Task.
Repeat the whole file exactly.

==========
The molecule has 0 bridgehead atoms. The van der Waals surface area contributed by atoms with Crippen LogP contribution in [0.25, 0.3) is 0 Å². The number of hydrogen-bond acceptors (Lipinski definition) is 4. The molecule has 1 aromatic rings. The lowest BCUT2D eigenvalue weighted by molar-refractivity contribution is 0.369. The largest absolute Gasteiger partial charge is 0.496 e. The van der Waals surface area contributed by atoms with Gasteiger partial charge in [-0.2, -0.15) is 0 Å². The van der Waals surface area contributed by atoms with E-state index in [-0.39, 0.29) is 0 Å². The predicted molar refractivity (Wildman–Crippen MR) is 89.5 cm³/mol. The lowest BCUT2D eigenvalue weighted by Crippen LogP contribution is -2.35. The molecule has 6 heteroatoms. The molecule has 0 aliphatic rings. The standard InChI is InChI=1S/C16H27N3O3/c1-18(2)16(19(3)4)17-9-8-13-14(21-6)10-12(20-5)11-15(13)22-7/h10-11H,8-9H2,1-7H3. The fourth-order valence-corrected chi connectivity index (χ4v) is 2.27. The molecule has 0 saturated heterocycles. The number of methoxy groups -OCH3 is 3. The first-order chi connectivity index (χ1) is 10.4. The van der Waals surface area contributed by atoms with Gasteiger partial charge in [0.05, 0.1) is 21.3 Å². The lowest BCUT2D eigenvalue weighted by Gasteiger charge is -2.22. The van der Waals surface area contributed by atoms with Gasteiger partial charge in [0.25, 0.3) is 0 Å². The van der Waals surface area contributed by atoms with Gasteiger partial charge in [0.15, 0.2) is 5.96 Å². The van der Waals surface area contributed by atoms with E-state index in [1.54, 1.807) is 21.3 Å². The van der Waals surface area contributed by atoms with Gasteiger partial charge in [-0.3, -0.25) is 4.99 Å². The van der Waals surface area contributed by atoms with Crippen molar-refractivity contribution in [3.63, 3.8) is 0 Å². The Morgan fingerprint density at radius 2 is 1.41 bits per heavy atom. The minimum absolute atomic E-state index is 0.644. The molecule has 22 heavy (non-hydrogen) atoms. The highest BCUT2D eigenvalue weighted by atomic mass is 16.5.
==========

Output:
The molecule has 0 bridgehead atoms. The van der Waals surface area contributed by atoms with Crippen LogP contribution in [0.25, 0.3) is 0 Å². The number of hydrogen-bond acceptors (Lipinski definition) is 4. The molecule has 1 aromatic rings. The lowest BCUT2D eigenvalue weighted by molar-refractivity contribution is 0.369. The largest absolute Gasteiger partial charge is 0.496 e. The van der Waals surface area contributed by atoms with Gasteiger partial charge in [-0.2, -0.15) is 0 Å². The van der Waals surface area contributed by atoms with E-state index in [-0.39, 0.29) is 0 Å². The predicted molar refractivity (Wildman–Crippen MR) is 89.5 cm³/mol. The lowest BCUT2D eigenvalue weighted by Crippen LogP contribution is -2.35. The molecule has 6 heteroatoms. The molecule has 0 aliphatic rings. The standard InChI is InChI=1S/C16H27N3O3/c1-18(2)16(19(3)4)17-9-8-13-14(21-6)10-12(20-5)11-15(13)22-7/h10-11H,8-9H2,1-7H3. The fourth-order valence-corrected chi connectivity index (χ4v) is 2.27. The molecule has 0 saturated heterocycles. The number of methoxy groups -OCH3 is 3. The first-order chi connectivity index (χ1) is 10.4. The van der Waals surface area contributed by atoms with Gasteiger partial charge in [0.05, 0.1) is 21.3 Å². The lowest BCUT2D eigenvalue weighted by Gasteiger charge is -2.22. The van der Waals surface area contributed by atoms with Gasteiger partial charge in [0.25, 0.3) is 0 Å². The van der Waals surface area contributed by atoms with Gasteiger partial charge in [0.15, 0.2) is 5.96 Å². The van der Waals surface area contributed by atoms with E-state index in [1.54, 1.807) is 21.3 Å². The van der Waals surface area contributed by atoms with Gasteiger partial charge in [-0.3, -0.25) is 4.99 Å². The van der Waals surface area contributed by atoms with Crippen molar-refractivity contribution in [3.63, 3.8) is 0 Å². The Morgan fingerprint density at radius 2 is 1.41 bits per heavy atom. The minimum absolute atomic E-state index is 0.644. The molecule has 22 heavy (non-hydrogen) atoms. The highest BCUT2D eigenvalue weighted by atomic mass is 16.5.